Sad and painful memories, in contrast, always do great harm. There is no exception. I still remember crying every night when I first came to Adelaide because I kept thinking about the sad things that happened previously. Fortunately, that period didn’t last long, thanks to my new life, new relationships and new experiences, which pulled me away from the past. Well, the not so good thing was, I had to overcome the past of,not me, but someone else. Simply speaking, if I wanted to move on in that relationship, I had to forget the past of this person. It was not easy at all. However, after such a long time, I have managed to lower the level of obsession from 10 to 2 or 3 now I reckon.


However, like I said, the past is something that is very persistent. Today, I came across, just by chance, some documents and objects that belong to the past. I couldn’t help reading and skimming through it out of curiosity, and again I felt really bad and sad. Voilà! The obsession was triggered one more time. I know it.

This is the reason why I ended up writing this, to stop me from thinking and reacting beyond my control. Being too emotional can lead us to behave irrationally. Writing helps me to calm down and think positively about the problem.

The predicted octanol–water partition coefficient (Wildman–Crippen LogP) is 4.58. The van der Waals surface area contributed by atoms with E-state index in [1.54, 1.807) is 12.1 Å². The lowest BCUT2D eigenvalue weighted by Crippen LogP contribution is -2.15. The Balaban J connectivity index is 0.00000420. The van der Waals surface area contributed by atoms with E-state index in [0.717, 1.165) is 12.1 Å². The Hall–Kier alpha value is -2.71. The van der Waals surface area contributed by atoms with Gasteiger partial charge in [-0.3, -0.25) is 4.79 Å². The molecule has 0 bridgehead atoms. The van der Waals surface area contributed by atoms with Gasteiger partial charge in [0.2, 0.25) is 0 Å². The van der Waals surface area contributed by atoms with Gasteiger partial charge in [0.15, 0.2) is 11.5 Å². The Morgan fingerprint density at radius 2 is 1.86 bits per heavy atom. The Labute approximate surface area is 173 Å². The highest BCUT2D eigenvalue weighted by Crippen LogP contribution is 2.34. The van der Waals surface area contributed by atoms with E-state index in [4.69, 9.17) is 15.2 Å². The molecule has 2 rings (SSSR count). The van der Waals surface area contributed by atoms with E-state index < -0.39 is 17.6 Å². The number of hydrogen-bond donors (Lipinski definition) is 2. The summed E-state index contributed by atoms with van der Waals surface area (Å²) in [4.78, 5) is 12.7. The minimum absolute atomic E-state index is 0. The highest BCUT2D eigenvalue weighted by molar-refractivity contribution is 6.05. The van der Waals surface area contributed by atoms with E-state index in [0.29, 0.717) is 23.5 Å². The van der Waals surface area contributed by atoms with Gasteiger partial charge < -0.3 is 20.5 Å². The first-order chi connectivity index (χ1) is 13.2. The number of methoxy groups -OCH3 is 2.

ImageSo, the point is, although the past has shaped who we are at the moment, it HAS NOTHING TO DO WITH OUR PRESENT ! If it’s gone, it’s gone. What people felt in the past is totally different from what they feel at present. The fact that our boyfriend/girlfriend used to be so in love with someone else in the past has nothing to do with his/her love for us now.  The fact that you used to be head over heels someone doesn’t mean that you won’t be able to love anyone else. People keep changing. Feelings keep changing. Some physical stuffs may last, as an evidence for the past, but they are not relevant for our present or future. We can learn from the past, and move forward, but the past should never ever drag us down or become our obstacles. Never ever!